Beauty in Context
As mentioned, different individuals find beauty in different things. The purposes of beauty thus appear to be varied and complex. This apparently arbitrary behaviour may be best understood through consideration of the 'context effect'. A tiger, to extend the above example, may only appear beautiful to the observer who considers himself secure from the threat of attack by the beast. The admiration may wane considerably as the observer is faced with a toothy snarling predator1. One's perception of beauty, therefore, is dependent upon the context in which an object is being perceived. The purpose of this phenomenon, of course, is less easily elucidated. Perhaps it was at one juncture in human evolution advantageous to admire the tiger. Those who did so might have been able to gain a better understanding of the creature and its habits, and thus avoid unfavourable interaction with it (rather than simply flee in unmitigated fear and ignorance). Or, as humans became more social, it became a sign of courage and, consequently, social status to admire (or at least feign admiration for) things that posed a threat to one's social group. Alternately, the admiration might simply have allowed a male to demonstrate his 'soft side' to the female, who was possibly wooed by such things2.
Beauty in Action
Apart from the science of it, beauty is apparently a constant influence upon the actions of human beings and serves as a primary motive for these actions. Many modern-day capitalist institutions, such as the fashion industry, the advertising industry, the communications industry, et cetera; have developed around ideas concerning what people consider beautiful. Within the social systems man has constructed for himself, his pursuit of beauty often seems amazingly illogical. He might agonise long hours over lack of personal beauty, or inability to attract a beautiful mate, or whether his buddies will think ugly something he finds beautiful. Success is also measured in terms of beauty: grand, luxurious homes, sleek cars, classy restaurants are a good measure of social esteem. The acceptance of something (or someone) of 'mediocre' beauty, for some reason, seems to put one on a lower level than those who consider the thing (or person) to be so. This makes little practical sense; nonetheless, it is a principle instilled in virtually every human culture. Modern society is obsessed, perhaps, with the idea; beautiful models adorn products from electric razors to Lexus cars. This gives rise to the 'contrast effect'3, which, simply put, forms impossible ideals in one's head and causes much distress for both himself, who stands a rare chance of attaining such beauty, and those people and places that fall short of his ideals, which constitute the vast proportion of his environment. He becomes miserable and alienated.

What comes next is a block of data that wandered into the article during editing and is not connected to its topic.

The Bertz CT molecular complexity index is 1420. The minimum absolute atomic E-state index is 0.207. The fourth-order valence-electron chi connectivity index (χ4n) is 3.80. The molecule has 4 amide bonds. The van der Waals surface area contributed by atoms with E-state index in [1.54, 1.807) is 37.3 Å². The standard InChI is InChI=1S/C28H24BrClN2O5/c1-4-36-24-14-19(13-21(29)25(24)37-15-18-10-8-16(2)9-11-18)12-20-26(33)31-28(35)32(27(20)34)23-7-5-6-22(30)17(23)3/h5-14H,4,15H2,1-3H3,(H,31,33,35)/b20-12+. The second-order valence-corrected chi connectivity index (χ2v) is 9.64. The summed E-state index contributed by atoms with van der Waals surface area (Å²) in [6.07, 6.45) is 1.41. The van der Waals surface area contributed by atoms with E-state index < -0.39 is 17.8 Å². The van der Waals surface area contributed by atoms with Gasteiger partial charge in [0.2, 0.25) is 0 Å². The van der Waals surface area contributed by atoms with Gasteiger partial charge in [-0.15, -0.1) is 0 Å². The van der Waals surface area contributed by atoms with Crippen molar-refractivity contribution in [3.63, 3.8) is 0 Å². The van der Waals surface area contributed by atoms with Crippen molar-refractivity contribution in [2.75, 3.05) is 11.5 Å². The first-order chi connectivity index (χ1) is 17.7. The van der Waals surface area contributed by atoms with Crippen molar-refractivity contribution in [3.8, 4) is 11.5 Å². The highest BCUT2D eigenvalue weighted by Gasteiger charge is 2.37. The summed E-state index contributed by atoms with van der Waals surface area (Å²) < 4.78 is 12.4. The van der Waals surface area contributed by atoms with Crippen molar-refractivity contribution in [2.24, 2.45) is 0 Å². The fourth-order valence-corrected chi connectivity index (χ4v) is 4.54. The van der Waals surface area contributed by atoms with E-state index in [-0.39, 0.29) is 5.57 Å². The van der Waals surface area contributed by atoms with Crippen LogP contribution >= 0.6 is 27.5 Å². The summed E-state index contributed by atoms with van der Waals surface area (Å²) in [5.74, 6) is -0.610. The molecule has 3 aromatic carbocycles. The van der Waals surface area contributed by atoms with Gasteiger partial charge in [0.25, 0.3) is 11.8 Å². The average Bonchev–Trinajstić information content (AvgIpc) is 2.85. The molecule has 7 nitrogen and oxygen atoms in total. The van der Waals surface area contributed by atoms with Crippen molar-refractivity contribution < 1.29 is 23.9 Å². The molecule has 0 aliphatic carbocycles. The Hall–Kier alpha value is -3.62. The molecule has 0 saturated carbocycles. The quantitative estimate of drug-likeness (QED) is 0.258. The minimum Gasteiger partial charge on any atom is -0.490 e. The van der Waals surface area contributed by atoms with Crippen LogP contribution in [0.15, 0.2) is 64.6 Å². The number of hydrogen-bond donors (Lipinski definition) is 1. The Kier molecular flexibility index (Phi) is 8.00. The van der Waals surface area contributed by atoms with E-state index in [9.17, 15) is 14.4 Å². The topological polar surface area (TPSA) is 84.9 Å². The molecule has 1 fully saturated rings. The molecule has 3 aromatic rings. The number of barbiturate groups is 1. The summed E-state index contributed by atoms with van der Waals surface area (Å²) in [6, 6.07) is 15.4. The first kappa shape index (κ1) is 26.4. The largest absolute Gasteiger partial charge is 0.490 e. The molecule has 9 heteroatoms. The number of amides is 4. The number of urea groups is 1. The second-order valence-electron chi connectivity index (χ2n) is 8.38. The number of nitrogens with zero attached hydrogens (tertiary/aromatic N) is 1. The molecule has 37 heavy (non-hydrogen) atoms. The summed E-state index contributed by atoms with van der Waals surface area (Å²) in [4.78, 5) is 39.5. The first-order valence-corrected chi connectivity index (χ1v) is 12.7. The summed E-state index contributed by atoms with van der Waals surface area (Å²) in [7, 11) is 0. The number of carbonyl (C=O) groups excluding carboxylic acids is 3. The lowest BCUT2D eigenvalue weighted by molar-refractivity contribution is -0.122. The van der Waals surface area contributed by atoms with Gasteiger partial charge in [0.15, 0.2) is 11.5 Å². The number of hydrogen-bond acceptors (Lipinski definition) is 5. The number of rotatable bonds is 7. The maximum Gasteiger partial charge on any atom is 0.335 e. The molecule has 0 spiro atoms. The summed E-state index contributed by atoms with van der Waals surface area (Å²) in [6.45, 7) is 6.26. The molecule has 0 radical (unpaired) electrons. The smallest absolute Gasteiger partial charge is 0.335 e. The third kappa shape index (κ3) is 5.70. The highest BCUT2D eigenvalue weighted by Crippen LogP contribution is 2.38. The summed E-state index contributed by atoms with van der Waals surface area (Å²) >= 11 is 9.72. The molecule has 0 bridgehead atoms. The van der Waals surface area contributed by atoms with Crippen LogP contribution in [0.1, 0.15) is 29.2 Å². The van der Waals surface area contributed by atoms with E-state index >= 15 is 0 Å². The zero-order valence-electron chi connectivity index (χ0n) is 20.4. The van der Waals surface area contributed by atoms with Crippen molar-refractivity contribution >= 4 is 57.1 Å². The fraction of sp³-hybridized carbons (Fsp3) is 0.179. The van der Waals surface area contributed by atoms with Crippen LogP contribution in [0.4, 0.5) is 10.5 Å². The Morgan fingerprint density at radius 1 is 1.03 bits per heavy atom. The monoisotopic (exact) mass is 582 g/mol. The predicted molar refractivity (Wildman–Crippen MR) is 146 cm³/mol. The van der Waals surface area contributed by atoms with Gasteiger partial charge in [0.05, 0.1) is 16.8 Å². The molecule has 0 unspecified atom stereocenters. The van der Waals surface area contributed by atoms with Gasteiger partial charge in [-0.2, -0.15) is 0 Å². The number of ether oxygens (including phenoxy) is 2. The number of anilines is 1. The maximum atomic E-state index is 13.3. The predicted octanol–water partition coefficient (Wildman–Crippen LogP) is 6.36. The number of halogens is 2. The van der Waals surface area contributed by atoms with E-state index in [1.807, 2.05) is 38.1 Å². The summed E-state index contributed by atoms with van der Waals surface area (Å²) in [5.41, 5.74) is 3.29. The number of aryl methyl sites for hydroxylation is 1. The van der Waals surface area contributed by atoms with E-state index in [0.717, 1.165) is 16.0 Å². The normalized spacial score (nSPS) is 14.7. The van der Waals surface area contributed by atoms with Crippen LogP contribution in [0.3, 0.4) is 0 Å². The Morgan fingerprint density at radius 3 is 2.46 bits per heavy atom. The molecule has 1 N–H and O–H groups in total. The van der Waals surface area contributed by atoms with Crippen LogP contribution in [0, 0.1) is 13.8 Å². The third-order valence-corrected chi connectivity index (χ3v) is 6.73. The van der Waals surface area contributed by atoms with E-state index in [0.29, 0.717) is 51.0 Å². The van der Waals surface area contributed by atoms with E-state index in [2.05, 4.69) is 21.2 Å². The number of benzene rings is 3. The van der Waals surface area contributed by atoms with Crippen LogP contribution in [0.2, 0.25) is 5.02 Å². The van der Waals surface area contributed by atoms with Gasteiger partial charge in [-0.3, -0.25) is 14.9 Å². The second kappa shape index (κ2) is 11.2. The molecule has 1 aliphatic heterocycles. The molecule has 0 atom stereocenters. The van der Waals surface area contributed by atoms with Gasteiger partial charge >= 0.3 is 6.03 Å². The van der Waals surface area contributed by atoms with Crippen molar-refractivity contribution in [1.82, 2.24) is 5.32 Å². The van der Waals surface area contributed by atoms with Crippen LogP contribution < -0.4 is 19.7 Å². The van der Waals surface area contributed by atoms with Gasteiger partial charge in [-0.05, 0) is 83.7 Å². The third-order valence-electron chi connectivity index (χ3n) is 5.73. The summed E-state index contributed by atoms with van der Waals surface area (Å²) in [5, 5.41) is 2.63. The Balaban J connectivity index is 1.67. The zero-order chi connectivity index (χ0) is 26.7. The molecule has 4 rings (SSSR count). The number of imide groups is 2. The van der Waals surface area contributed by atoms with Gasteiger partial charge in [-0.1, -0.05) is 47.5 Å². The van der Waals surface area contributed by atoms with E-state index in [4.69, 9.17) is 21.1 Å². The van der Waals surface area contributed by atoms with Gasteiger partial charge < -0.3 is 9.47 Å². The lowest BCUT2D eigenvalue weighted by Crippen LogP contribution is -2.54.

What's to Be Done?
Beauty doesn't have to be a bad thing. It is only when it is warped by context into something more grotesque than pleasant that problems arise. Social stigmas, perhaps, are mostly to blame for this; everyone wants what he finds beautiful, but to an even greater extent he wants what others find beautiful. That is, the context wherein appreciation of beauty is reinforced by one's neighbours might be one of the strongest factors in determining the classification of things into degrees of aesthetic value. If others like it, it must be good. In consequence, a person desiring power might horde things of beauty, and power thus can be judged based upon the fraction of his neighbours that want what he has. Why else would one horde gold? In such ways, both people and the distribution of beauty have become segregated. It is arguably a sad state of affairs, but how can it be prevented? It might all merely be a matter of modifying the context in which we observe things. A stray cat can be many times more beautiful than a $10,000 purebred (and typically is, in this Researcher's humble opinion). Likewise, a beat-up car suffused with years of memories might be much more pleasant to behold than a cold, grey, lifeless Mercedes Benz. And personal beauty can arise from infinitely more factors than simple physical symmetry or body proportion. Turning things around in this way undermines much of the power attributed to the things that conventionally stand as aesthetically superior. And is changing context really so difficult? All it requires is an exchange of ideas, some kind words of admiration for beauty in others, a smile, an act of kindness, et cetera. An open eye.